Johnsburg Town Hall
The New York SAFE Act wasn’t on the Johnsburg Town Board agenda for the Feb. 19 regular board meeting, but it only took a question from a resident in the audience to move the issue to the forefront of the Board’s consciousness.
During privilege of the floor near the end of the meeting, resident Bob Nessle asked Supervisor Ron Vanselow to explain his vote in favor of a recent Warren County Board of Supervisors resolution condemning the manner in which the New York Secure Ammunition and Firearms Enforcement Act of 2013, commonly known as the SAFE Act, was enacted and disapproving of the legislation itself.
In adopting the law, Gov. Andrew Cuomo used a legislative shortcut called a “message of necessity” to allow legislators to vote on the law immediately, rather than providing time to allow legislators to consider the bill and gather input from constituents. The state Senate approved the bill almost immediately after it was introduced and the state Assembly approved it the next day.
Vanselow said he didn’t believe government should operate that way and therefore he couldn’t support the governor in the manner in which he chose to push the law through the legislature.
The supervisor added that he agrees with some aspects of the bill but he disagrees with others. As an example, Vanselow said the clause in the law banning gun clips that hold more than seven rounds would mean that his wife’s 22-caliber rifle that she uses to “plink around with” is now classified as an assault rifle because its clip holds 10 rounds.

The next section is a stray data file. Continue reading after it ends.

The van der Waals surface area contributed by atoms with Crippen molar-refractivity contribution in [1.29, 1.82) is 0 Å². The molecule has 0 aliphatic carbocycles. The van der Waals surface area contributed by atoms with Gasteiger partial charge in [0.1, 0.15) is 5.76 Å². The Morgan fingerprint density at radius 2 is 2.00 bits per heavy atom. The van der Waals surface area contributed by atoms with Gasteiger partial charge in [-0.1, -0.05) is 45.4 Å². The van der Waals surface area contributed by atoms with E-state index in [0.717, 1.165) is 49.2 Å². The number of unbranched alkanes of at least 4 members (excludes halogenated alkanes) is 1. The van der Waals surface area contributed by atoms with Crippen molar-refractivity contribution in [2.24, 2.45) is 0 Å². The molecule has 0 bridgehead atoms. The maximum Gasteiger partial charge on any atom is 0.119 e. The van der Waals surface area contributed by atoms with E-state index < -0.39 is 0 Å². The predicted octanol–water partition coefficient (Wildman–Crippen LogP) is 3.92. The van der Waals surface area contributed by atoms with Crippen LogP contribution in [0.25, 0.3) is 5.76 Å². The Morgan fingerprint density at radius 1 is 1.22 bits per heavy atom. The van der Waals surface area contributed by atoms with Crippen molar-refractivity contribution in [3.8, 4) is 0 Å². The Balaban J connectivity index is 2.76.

“It’s not an assault rifle,” Vanselow said, adding that because of clauses like that, the bill is just a poorly crafted bill and he couldn’t support it.
After Vanselow provided the reasoning for his vote, Councilman Peter Olesheski suggested that the Town Board consider adopting a similar resolution condemning the governor’s use of a message of necessity and condemning the content of the bill. Olesheski reasoned that a majority of Johnsburg residents would appreciate knowing that their Town Board opposed the SAFE Act and the manner in which it was passed.
“Our opinion wasn’t even asked,” Olesheski said.
But Councilwoman Kate Nightingale said she wouldn’t vote on a resolution that she hadn’t seen in writing first. That prompted Vanselow to postpone a vote on a resolution regarding the SAFE Act.
“That’s for next meeting, “Vanselow said, promising to prepare a resolution that mirrors the resolution enacted by the county Board of Supervisors.
In other business, the board discussed a request by Hamilton County Cable TV/Gore Mountain Gore Cable TV seeking a five-year extension in its contract with the town for the cable TV franchise in the town of Johnsburg.
In the extension agreement, the cable company pledges to upgrade its digital equipment and bring cable broadband service to an area encompassing a 3-mile radius around the hamlet of North Creek.
Vanselow asked the board if it was agreeable to extending the contract with those enhancements, but board members wanted Vanselow to seek additional concessions from the cable company.
“It seems to me that there should be something whereby they agree to serve a few more customers each year,” Councilman Eugene Arsenault said.
Resident Nessle agreed, saying that if the cable corporation is given a monopoly for cable service in the town then in exchange for that, the cable corporation ought to have to expand service in the town incrementally “from time to time.”